Load shedding is not just about the inconvenience of being without lights or television and the means to cook a meal, it negatively impacts our ability to earn a living, seek reliable healthcare, have confidence in the cold chain through which most of our food is moved, and – as recent news reports highlight – trust the quality of the water in our taps.
The City of Cape Town has warned of water supply shortages related to load shedding while the Breede Valley Municipality urged residents to boil water as electricity outages hit its water and waste-water treatment plants hard.
Johannesburg Water has said that many of its customers in higher-lying areas experienced low pressure to no water during load shedding and asked those in lower-lying areas to use water sparingly to assist with the recovery of the affected infrastructure.
Similarly, the City of Tshwane and uMgungundlovu District Municipality in the KwaZulu-Natal Midlands have explained that their reservoirs rely on a continuous flow to maintain levels and be prepared for outages. That continuous flow relies on the pump stations running to move the water and the pump stations rely on Eskom’s grid to provide the power.
Exacerbating water quality challenges in KwaZulu-Natal are the floods in April 2022. These damaged eight sewerage treatment plants and resulted in millions of litres of untreated sewage spilling into the beaches, rivers, harbours and ocean in and around Durban. Only some of the infrastructure has been repaired, and Durban’s waters are still contaminated.
“The lack of water in our taps and questionable quality of what water there is will see more and more South Africans turning to bottled water for drinking and cooking,” said South African National Bottled Water Association (SANBWA) CEO, Charlotte Metcalf.
“While this is good news for the industry as a whole, for an organisation like SANBWA whose members comply with a stringent standard that benchmarks favourably against others found globally, it also rings alarm bells.
“This is because the growth will likely attract many new entrants into the market, but not all of these will comply with the strict standards required the FC&D Act, the legislation that regulates all enterprises in South Africa packaging water for sale to the public.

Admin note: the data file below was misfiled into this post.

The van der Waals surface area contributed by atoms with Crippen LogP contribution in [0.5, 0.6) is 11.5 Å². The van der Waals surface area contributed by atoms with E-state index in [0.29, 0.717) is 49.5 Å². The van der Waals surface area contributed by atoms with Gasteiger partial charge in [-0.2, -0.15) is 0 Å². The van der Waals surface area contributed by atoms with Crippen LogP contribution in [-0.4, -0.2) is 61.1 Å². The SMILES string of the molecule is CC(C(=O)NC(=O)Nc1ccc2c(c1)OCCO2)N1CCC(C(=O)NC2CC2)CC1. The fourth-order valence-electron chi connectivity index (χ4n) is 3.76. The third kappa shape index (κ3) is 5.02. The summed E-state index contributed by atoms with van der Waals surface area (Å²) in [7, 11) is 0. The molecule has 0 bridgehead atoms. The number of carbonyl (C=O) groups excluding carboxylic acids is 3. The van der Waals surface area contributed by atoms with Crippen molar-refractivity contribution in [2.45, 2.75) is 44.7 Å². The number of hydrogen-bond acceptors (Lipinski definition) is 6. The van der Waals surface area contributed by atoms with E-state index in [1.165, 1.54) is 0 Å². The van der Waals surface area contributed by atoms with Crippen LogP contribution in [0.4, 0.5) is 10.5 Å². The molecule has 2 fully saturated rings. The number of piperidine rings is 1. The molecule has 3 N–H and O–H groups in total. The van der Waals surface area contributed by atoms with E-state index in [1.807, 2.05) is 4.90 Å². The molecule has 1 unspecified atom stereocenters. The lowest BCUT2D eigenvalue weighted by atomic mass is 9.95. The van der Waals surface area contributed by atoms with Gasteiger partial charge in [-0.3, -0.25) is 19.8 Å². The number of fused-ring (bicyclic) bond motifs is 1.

“In addition, fly-by-night operators think nothing of bottling waters from unsuitable sources under unsanitary conditions and into packaging that might not even be sterile.”
“One way consumers can protect themselves is to look for the SANBWA logo on a bottle of water. This guarantees that the product is genuine natural mineral or spring water, and that the source is sustainable, she said.
Metcalf suggested you take the following measures if you suspect load shedding is negatively impacting your water supply:
- Boil the water from your tap and allow it to cool before using it to drink and wash salad ingredients.
- If you opt to make use of a home filtration system make certain that you select one that delivers what the brochure or website promises as recent research has highlighted that not all systems are created equal nor live up to their marketing messages.
- Only purchase bottled water featuring the SANBWA logo on the bottle because that logo guarantees that the water in that bottle comes from uncontaminated sources and that the bottling facility is hygienic and operated according to legislation and good manufacturing practices.
- Avoid buying water from retailers who fill new containers in-store – this is an illegal practise as the legal requirements to bottle a food product cannot be adhered to. They are mostly filling from a municipal source thus using the limited available water during loadshedding.
- Refuse the restaurant’s offer of water in a jug or its own ‘bottled water’. These bottles are usually filled using a countertop filling system connected to the municipal source, which may or may not be contaminated. Further, there is no guarantee the bottles and the ‘Grolsch’ cap they are typically closed with have been properly cleaned and sanitised before being filled. The moment water is pre-filled it needs to conform with packaged water legislation. In the restaurant filling set-up this is not possible.
SANBWA members brands are: Aqua Monte, aQuellé, Bené, Bonaqua, Nestlé Pure Life, Dargle Water, Designer Water, Aquabella, Fontein, La Vie De Luc, Thirsti and Valpré.
SANBWA is a voluntary association of bottlers. It was formed in 1997 (in the absence of legislation) in response to the need for the natural bottled water industry to set standards with which to regulate its industry. www.sanbwa.org.za
These bottlers researched the accepted norms, standards and government regulations of more established natural bottled water markets before working with the Department of Health to draw up new legislation specifically based on the Codex Alimentarius to regulate and monitor the quality of local bottlers.